Even before the pandemic, seniors living alone at home likely didn't see their children and grandchildren as often as they wish they could. Because the elderly and those with certain health conditions are more at-risk for COVID-19, many seniors have been more inclined to stay shut in out of fear of catching the virus. Family members may also be wary of visiting since there's a risk of carrying and transmitting the virus to their at-risk elderly relative.
If you have an aging parent or loved one who lives by themselves, you may have already noticed the negative impact of social distancing on their well-being. Without regular human contact, this sense of isolation may worsen and have a lasting impact on their physical and mental health.
The impact of isolation on seniors
According to the National Institute of Aging, social isolation, and loneliness in older individuals has been linked to anxiety, obesity, heart disease, and depression. When left alone, seniors are more at risk for cognitive impairments such as Alzheimer’s disease or dementia.
Loneliness and isolation can also impact the immune system. These feelings can trigger a fight or flight response, which creates stress. When people are stressed, they have a harder time fighting off toxins, making them more susceptible to certain infections.
Consider these statistics from Welbi:
● Lonely seniors have a 59% higher risk of physical and mental health decline.
● Seniors who suffer from loneliness have a 64% higher risk of dementia.
● Among seniors who live in residential care facilities, the rate of depression has been shown to be as high as 44%.
How to help your loved ones feel less isolated
If you haven't been able to see your aging parent or relative due to social distancing, there are things you can do to ease their sense of isolation and loneliness. While you may not be able to be in the same physical room as your loved one, you can follow these tips to help them feel loved and connected:
Send them snail mail. A piece of mail gives your loved one something tangible to hold onto. This can be a handwritten note, photos, or even small trinkets such as seashells from their favorite beach.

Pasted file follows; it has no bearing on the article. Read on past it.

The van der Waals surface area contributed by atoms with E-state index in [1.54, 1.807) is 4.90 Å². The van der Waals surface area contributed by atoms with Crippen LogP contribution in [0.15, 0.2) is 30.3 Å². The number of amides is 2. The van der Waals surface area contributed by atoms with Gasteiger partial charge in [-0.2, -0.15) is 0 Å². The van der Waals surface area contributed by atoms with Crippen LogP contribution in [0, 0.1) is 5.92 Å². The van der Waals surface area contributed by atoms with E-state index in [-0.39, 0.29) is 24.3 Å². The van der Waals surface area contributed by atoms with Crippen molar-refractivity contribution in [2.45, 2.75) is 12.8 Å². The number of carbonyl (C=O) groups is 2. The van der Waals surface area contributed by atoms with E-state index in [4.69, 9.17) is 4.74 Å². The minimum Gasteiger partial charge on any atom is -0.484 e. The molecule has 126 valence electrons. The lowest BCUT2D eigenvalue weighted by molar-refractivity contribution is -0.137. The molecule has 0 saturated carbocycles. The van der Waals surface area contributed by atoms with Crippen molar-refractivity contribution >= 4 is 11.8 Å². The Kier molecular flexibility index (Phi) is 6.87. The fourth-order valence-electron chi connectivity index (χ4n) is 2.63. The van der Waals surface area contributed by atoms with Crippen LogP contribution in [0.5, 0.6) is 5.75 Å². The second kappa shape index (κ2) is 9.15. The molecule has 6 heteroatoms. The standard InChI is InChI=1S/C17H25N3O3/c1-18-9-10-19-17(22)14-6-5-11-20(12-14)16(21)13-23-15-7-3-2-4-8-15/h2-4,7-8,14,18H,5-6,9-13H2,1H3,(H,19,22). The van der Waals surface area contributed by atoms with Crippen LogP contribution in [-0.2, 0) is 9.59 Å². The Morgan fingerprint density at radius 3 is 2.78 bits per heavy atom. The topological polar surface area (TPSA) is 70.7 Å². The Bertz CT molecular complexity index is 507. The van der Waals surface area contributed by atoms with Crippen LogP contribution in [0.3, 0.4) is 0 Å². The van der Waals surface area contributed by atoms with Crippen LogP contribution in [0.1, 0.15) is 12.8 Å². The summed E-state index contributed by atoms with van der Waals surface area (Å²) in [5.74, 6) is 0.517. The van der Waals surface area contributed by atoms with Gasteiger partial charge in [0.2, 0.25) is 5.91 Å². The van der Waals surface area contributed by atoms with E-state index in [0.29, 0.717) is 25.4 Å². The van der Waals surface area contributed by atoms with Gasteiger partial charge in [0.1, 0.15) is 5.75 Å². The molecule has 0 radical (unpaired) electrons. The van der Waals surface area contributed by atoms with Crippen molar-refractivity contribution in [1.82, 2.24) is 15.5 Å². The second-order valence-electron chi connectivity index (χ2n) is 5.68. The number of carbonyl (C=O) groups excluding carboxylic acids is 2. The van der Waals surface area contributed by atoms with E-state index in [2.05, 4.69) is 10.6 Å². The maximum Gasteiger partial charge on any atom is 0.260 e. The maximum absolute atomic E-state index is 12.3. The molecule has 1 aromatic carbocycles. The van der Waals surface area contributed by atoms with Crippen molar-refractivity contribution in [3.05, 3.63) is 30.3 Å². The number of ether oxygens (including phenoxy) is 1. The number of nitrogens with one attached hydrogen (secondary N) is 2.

Call them often. If your relative is tech-savvy, video calls are the next best thing to being together in person. When video is not an option, a simple phone call on a regular basis can give them something to look forward to.
Encourage physical activity. Motivate them to get out of their house and get moving, even if it’s just around their community. A walk outdoors on a sunny day or even down the hall can help improve your loved one’s mood.
Help them stay connected with social media. There’s always something to see and do on social media. Teach your elderly loved ones (from afar if needed) how to set up a Facebook or Instagram account and use social media to interact with friends and family.
Send text messages. Text messages are a great way to send loving messages, photos, and videos back and forth. In between phone calls, share content that you know will make them smile.
Consider moving them to a senior living community. Although this is a challenging time to consider a move, it could be the ideal solution for your loved one if they're feeling cooped up and isolated. Being with other residents and staff on a daily basis, even if it's from a safe social distance, can help them feel happier and healthier.
Looking to move your loved one to a senior living community? Welcome Home Senior Services & Placement Co. can help. Contact us today to speak with our senior placement specialists, who can guide you through the search process from a safe distance.